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Wise up GOP: Ditch the tea party

By LZ Granderson, CNN Contributor
  • LZ Granderson: GOP is not doing itself any favors by pandering to the tea partiers
  • Boehner should work to censure them and deny them GOP resources, he writes
  • Granderson: Independents won't trust a splintered party with a lunatic fringe
  • The country needs a third party, he writes: Tea partiers could split off and create their own

Editor's note: LZ Granderson, who writes a weekly column for, has been named Journalist of the Year by the National Lesbian and Gay Journalists Association. He is a senior writer and columnist for ESPN The Magazine and, and a 2010 nominee and the 2009 winner of the Gay and Lesbian Alliance Against Defamation award for online journalism. Follow him on Twitter: @locs_n_laughs

Grand Rapids, Michigan (CNN) -- I guess if John Boehner enjoyed his party's in-fighting and hints of mutiny during the debt ceiling talks, then the 15 months leading to the general election will be pure ecstasy because it's likely going to be more of the same.

But if Boehner doesn't like being taken hostage by elements of his own party, then I suggest he adheres to the same criticism he hurls President Barack Obama's way -- stop leading from behind.

Man up and do what he, Sen. John McCain and many other top-tier Republicans know needs to be done for the sake of the party: Kick those freeloading tea partiers out.

Vote to censure, campaign against them and deny them GOP resources. Do whatever needs to be done to force them to get in line or stand on their own two feet.

At this point you might be wondering if I want Obama to lose, but that question is irrelevant. The more important question is how the political system got so broken that the country can have a 9.2 unemployment rate and the few legitimate challengers to the incumbent are overshadowed by carnival barkers.

So if the tea partiers are so powerful that Boehner has to answer to their every whim, why do they rely on Republican resources for survival? The answer to that is simple -- they're not that powerful. They only bark like they are.

And they might soon find out that what little bite they do have is not very intimidating.

At this rate Snooki might as well throw her name in. Why not?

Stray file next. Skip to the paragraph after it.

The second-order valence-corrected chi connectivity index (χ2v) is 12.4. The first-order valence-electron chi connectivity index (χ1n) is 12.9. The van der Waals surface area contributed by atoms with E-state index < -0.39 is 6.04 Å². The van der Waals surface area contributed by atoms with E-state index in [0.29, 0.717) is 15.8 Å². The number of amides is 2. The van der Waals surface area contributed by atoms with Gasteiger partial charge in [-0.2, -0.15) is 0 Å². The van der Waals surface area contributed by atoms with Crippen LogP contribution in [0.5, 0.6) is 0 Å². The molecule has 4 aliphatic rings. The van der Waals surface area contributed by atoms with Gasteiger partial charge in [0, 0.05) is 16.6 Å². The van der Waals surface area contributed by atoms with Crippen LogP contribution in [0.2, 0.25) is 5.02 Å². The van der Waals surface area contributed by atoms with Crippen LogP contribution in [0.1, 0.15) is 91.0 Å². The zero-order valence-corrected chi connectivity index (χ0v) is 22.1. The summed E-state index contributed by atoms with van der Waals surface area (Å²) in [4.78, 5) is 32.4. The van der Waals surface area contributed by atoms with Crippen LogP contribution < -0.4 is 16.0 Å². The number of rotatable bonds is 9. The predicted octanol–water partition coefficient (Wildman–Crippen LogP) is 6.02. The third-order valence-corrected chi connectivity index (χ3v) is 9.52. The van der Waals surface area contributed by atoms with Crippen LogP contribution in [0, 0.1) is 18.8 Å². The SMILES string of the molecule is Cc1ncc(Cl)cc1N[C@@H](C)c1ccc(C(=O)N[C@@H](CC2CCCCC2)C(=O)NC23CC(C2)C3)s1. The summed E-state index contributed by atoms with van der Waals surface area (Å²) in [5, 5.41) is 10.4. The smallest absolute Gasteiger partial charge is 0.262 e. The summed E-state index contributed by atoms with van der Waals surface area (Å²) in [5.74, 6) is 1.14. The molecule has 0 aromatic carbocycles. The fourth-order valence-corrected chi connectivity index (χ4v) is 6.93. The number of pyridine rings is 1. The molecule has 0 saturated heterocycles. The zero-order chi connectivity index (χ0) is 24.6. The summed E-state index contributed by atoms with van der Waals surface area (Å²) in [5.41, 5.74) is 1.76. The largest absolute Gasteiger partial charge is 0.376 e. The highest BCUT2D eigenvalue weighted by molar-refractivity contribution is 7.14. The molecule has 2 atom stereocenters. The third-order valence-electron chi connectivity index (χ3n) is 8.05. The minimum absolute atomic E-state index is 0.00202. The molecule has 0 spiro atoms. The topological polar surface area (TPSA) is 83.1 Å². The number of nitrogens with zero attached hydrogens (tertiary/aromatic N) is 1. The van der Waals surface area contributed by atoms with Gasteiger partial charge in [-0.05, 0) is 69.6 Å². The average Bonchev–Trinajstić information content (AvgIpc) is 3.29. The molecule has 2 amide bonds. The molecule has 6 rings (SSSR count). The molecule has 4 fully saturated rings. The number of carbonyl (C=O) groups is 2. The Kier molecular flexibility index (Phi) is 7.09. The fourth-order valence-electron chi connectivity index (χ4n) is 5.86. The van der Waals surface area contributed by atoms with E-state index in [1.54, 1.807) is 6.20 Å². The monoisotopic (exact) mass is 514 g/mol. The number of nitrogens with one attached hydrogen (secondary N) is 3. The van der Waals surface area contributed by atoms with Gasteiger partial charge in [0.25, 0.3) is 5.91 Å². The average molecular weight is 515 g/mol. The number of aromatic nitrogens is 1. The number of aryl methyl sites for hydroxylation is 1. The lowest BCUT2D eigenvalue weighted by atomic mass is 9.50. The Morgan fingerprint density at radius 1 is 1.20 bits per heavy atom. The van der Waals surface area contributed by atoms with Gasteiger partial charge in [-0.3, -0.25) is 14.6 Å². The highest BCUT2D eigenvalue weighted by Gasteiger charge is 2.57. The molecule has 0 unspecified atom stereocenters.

--LZ Granderson

This week the Tea Party Express -- in a bit of a risky move -- is bringing all of its heavy hitters to Wisconsin to support six Republican state senators who face recall elections. If Sarah Palin, Joe the Plumber, Michele Bachmann and Ann Coulter can't save the GOP from angry voters in a crucial swing state such as Wisconsin, what motivation would traditional Republicans have to continue to listen to their demands? Everyone knows the GOP can win Alabama without the tea party's help. What Boehner and company are trying to figure out is what they will lose without them. The recall election may provide some answers.

But I don't think Boehner needs to wait that long.

Not if the tea partiers are going to continue to refuse to compromise and threaten to go their own way. Perhaps instead of bending over backward to appease them, Boehner should just call their bluff. Let's see whether Bachmann's crew really has the political capital necessary to be a party in more than name only. After all, the country needs a third party: Let's see if voters think the tea party is it.

Perhaps instead of bending over backward to appease them, Boehner should just call their bluff.
--LZ Granderson

As it stands, the GOP's internal strife is making it difficult for either group to capitalize on Obama's vulnerability. While a recent Pew poll found independents are split on whether Obama should be re-elected, they are not going to hand the country over to someone who is going to try to legislate their rights away in the name of Jesus. And many of the Tea Party's heroes -- Bachmann, Palin and Texas Gov. Rick Perry -- are not shy about their theocratic intentions. Nor are the majority of independents going to trust a squabbling Republican Party that has to pacify radicals each time an important piece of legislation has to be negotiated.

As we saw during budget talks in the spring.

As we heard from the name-calling during the debt ceiling talks this summer.

Earlier this year, Donald Trump, who is essentially a reality TV star, was the Republican Party's potential leading candidate because he rang the birther movement's cowbell for a few weeks. Now it's the often fact-challenged Bachmann leading some polls. At this rate, Snooki might as well throw her name in. Why not?

If the GOP insists on claiming any one of their candidates would be a better president than Obama -- when most everyone can plainly see some of these folks are crazy -- then how can any rational independent voter continue to take the party seriously?

Boehner needs to step up and do some purging. Continuing to claim that the birthers, marriage pledge signers and all of the other radical elements of the tea party movement are among the best of the Republican Party is not a good look for him.

And you would think someone who apparently hits the tanning salon as often as he does would care a lot more about how he, and his party, looks.

The opinions in this commentary are solely those of LZ Granderson.